1. 2yrs of hard research and you think you can just steal and walk away with it?…the celebrations shall be short-lived, and by the way, the real MD for that company is some ZANU PF old prick called Charles Nyachowe, not that front he is trying to portray…threats dont work anymore!

  2. typical Zimbo, either negative or politicing everything! Try your luck lady, you never know

  3. The author’s analysis seem to pour called water on (than promote) this project which I think is innovative. While it is ok to mention the shortcomings, I think the author should concentrate on the positives

  4. well being positive is good.personnaly i dont see anything new in this. i dont want have anything to do chisina phone or internet.how are they going to bank the unbanked. i am failing to find it.

    1. not exactly… news, mixed with opinion, mixed with historical references, and some references to other blogs, some links to similar services. in terms of presentation, yes it leans mostly to the author’s opinion about the subject and his take on the new service.

      let’s just loosely call it an article.

  5. I was crossing my fingers and holding my breath as I was reading through SmartPay’s press release hoping to see something on e-commerce (particularly Online Payment/Money Transfer) but to no real surprise there was zilch! Its just another heavily flaunted local start-up entering a saturated market and hoping to strike gold!

  6. These services only work when there is rapid deployment and rapid acceptance. That is why Mpesa and even EcoCash is huge. Its all about network effects and the value of the networ5k increases with the growth of subscribers. There is nothing SmartPay is touting that eTranzact is not doing. eTranzact failed because they made their card very expensive and as rare as, more rare than diamonds. They thought making it expensive would pull others to want it which didnt work. EcoCash is for the masses and easy to understand and that is why it succeeds. Witness the fact that Kingdom Cellcard was the first on the scene but it did not deploy as rapidly and now it is second to Ecocash. Cellcard manuals clearly show you can pay merchants but just how many merchants do you know to be using it? Yet Ecocash, a latecomer, is about to activate the pay merchant facility. You will remember that kingom was the first eTranzact bank and now they are on to Cellcard.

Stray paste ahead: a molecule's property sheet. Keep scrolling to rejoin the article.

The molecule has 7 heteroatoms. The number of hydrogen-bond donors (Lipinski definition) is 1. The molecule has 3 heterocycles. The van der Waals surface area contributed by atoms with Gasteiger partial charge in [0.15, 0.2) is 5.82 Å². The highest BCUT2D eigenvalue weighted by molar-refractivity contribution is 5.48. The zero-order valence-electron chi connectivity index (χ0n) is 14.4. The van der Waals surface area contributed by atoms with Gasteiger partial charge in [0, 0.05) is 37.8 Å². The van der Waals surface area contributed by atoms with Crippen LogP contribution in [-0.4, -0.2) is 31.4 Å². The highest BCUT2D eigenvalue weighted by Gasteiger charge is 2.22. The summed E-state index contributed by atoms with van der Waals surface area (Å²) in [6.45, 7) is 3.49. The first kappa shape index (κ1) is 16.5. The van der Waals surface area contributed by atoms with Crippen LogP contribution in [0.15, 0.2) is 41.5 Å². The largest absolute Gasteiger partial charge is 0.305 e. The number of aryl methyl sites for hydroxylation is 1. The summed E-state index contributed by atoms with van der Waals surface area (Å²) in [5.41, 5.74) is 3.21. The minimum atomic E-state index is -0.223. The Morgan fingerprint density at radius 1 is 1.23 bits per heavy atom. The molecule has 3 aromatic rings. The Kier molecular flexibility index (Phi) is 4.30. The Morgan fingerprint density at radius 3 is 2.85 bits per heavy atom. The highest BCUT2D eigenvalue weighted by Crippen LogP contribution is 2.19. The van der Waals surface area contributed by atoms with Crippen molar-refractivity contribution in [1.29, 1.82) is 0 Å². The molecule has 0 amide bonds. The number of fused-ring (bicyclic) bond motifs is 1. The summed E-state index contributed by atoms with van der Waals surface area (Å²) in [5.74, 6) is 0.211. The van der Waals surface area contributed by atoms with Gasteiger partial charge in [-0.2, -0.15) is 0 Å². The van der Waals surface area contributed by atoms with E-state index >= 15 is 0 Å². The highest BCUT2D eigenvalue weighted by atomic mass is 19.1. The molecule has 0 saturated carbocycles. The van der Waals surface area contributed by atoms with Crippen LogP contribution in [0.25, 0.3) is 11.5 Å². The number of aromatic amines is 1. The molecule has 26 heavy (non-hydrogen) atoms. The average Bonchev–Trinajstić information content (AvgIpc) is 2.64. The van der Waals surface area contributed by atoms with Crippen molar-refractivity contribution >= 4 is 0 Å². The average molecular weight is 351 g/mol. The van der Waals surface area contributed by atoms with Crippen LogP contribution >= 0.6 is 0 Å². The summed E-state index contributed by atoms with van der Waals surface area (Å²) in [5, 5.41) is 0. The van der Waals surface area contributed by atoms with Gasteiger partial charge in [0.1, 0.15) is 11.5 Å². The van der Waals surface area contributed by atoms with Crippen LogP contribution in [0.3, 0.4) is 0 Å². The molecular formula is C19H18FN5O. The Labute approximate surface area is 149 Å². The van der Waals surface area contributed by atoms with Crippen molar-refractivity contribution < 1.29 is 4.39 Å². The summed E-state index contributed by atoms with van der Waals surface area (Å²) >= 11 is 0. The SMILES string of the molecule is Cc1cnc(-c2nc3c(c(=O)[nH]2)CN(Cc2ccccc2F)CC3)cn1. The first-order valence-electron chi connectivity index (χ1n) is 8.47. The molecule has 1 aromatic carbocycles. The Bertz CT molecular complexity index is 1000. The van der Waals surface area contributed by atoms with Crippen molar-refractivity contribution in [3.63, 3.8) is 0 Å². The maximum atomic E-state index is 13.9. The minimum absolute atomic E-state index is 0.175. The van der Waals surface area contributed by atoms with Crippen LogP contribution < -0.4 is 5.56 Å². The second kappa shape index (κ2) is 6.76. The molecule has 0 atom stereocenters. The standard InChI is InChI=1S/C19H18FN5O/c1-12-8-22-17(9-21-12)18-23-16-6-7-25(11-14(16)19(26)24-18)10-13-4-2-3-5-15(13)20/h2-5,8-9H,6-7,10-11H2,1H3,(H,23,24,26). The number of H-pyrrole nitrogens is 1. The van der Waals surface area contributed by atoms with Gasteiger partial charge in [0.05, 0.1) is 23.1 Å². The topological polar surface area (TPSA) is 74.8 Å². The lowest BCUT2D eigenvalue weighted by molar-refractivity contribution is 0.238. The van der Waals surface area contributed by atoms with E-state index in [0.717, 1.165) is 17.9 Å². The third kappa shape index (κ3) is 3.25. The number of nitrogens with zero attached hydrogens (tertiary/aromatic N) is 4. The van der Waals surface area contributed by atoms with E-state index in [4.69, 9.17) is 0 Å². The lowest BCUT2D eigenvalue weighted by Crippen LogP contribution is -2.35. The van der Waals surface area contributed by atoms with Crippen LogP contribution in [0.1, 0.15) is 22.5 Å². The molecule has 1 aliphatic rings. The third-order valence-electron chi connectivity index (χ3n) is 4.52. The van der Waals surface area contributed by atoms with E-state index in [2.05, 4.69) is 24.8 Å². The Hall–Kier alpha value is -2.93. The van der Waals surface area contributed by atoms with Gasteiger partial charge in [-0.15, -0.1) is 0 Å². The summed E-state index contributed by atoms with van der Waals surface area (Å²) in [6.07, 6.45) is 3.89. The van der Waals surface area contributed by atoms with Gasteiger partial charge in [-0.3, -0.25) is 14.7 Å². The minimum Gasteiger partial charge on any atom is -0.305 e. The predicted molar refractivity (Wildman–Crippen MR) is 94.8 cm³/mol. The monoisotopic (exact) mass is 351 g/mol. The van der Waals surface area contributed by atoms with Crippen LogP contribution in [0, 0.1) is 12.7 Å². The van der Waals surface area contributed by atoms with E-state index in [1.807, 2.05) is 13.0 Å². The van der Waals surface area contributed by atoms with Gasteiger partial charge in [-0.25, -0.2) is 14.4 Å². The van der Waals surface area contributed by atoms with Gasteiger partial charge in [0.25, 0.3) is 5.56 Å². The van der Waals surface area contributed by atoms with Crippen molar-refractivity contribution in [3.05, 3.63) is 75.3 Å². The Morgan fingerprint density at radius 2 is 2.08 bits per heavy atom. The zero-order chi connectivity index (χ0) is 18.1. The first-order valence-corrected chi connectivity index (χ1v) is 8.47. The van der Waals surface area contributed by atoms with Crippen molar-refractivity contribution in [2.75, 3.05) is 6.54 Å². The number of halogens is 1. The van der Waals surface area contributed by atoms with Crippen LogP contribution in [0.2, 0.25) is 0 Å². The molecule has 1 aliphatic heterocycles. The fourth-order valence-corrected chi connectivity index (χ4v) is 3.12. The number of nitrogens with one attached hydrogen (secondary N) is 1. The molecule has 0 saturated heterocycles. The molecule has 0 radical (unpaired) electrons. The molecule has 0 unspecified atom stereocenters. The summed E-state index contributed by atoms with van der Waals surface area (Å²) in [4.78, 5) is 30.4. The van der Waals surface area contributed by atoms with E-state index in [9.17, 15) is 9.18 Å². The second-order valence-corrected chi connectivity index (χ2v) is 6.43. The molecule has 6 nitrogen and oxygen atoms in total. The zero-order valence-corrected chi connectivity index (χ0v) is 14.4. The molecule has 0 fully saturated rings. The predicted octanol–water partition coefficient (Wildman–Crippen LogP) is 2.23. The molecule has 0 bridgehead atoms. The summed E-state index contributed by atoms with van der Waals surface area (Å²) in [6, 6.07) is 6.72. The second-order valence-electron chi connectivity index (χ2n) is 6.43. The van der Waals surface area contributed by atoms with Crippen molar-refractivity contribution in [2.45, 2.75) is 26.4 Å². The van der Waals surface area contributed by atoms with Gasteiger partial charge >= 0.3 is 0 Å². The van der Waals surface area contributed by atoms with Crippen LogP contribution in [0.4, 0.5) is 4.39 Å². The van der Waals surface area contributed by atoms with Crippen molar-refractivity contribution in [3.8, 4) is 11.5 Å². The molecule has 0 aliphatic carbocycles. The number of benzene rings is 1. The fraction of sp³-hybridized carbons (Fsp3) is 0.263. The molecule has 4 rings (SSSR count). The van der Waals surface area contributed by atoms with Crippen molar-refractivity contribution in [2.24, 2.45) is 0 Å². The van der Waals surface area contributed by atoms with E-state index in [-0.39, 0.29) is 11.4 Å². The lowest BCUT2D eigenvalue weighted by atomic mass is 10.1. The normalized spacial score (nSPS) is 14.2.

Anyway, as for SmartPay, network effects matter. What incentive will there be for someone to have their card on top to Ecocash (once linked to TN Bank) or Cellcard. if your grandmother now already has EcoCash, why bother using smartpay? Another service will simply confuse people and they will resists switching to Smartpay, or even using it.

    Smartpay would have done itself a favour by entering a market space that is not occupied by anyone at the moment, literaly, online payments. Otherwise i dont see them going very far with their eTranzact copy-cat.

  7. Payment models that integrate card and mobile platforms have a far greater chance of success especially if they are interoperable across networks and banks. Zimswitch already have an across-banks platform which they are now escalating to mobile. The majority ofbbanks are signing up in a rush, they have seen the light. Ecocash proponents say so much about subscribers numbers but very little is said about transaction statistics which is where the money is made. The Zim cash ecosystem is oiled by banks and the informal sector cash circulation figures appear overstated. There is need for a wider deployment of an interoperable POS infrastructure which can complement mobile and card based transactions. Econet realised they needed to integrate into the banking system sooner rather than later. If we were using our own local currency, needless to say the dynamics would be different. Smartpay needs mobile integration, and availability whilst market confidence may take time to build. The value proposition does not appear unique.